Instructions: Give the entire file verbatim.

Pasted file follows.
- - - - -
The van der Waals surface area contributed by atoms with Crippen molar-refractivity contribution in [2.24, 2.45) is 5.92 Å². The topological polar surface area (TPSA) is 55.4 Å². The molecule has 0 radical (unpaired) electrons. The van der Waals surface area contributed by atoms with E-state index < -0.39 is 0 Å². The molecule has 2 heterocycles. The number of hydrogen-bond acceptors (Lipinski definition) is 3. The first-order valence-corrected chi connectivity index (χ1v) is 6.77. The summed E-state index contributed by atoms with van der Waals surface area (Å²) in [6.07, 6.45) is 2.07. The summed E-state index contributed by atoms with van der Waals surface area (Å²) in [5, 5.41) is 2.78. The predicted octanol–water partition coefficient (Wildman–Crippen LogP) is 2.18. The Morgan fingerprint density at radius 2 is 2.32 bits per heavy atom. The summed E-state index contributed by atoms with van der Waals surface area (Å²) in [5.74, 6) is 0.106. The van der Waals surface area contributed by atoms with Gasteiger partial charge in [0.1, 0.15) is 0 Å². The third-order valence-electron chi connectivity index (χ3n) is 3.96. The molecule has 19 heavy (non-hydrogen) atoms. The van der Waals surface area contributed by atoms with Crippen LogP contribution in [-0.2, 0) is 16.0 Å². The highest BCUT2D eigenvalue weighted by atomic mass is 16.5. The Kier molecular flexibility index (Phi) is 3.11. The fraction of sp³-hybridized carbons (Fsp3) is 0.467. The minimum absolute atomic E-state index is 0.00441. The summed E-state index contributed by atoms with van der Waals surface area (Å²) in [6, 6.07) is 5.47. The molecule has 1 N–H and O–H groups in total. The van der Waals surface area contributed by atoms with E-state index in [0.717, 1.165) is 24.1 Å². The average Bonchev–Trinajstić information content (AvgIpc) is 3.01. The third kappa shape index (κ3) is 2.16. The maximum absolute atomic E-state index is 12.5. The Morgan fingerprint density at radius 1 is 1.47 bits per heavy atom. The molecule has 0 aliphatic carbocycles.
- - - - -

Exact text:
The van der Waals surface area contributed by atoms with Crippen molar-refractivity contribution in [2.24, 2.45) is 5.92 Å². The topological polar surface area (TPSA) is 55.4 Å². The molecule has 0 radical (unpaired) electrons. The van der Waals surface area contributed by atoms with E-state index < -0.39 is 0 Å². The molecule has 2 heterocycles. The number of hydrogen-bond acceptors (Lipinski definition) is 3. The first-order valence-corrected chi connectivity index (χ1v) is 6.77. The summed E-state index contributed by atoms with van der Waals surface area (Å²) in [6.07, 6.45) is 2.07. The summed E-state index contributed by atoms with van der Waals surface area (Å²) in [5, 5.41) is 2.78. The predicted octanol–water partition coefficient (Wildman–Crippen LogP) is 2.18. The Morgan fingerprint density at radius 2 is 2.32 bits per heavy atom. The summed E-state index contributed by atoms with van der Waals surface area (Å²) in [5.74, 6) is 0.106. The van der Waals surface area contributed by atoms with Gasteiger partial charge in [0.1, 0.15) is 0 Å². The third-order valence-electron chi connectivity index (χ3n) is 3.96. The molecule has 19 heavy (non-hydrogen) atoms. The van der Waals surface area contributed by atoms with Crippen LogP contribution in [-0.2, 0) is 16.0 Å². The highest BCUT2D eigenvalue weighted by atomic mass is 16.5. The Kier molecular flexibility index (Phi) is 3.11. The fraction of sp³-hybridized carbons (Fsp3) is 0.467. The minimum absolute atomic E-state index is 0.00441. The summed E-state index contributed by atoms with van der Waals surface area (Å²) in [6, 6.07) is 5.47. The molecule has 1 N–H and O–H groups in total. The van der Waals surface area contributed by atoms with E-state index in [0.717, 1.165) is 24.1 Å². The average Bonchev–Trinajstić information content (AvgIpc) is 3.01. The third kappa shape index (κ3) is 2.16. The maximum absolute atomic E-state index is 12.5. The Morgan fingerprint density at radius 1 is 1.47 bits per heavy atom. The molecule has 0 aliphatic carbocycles.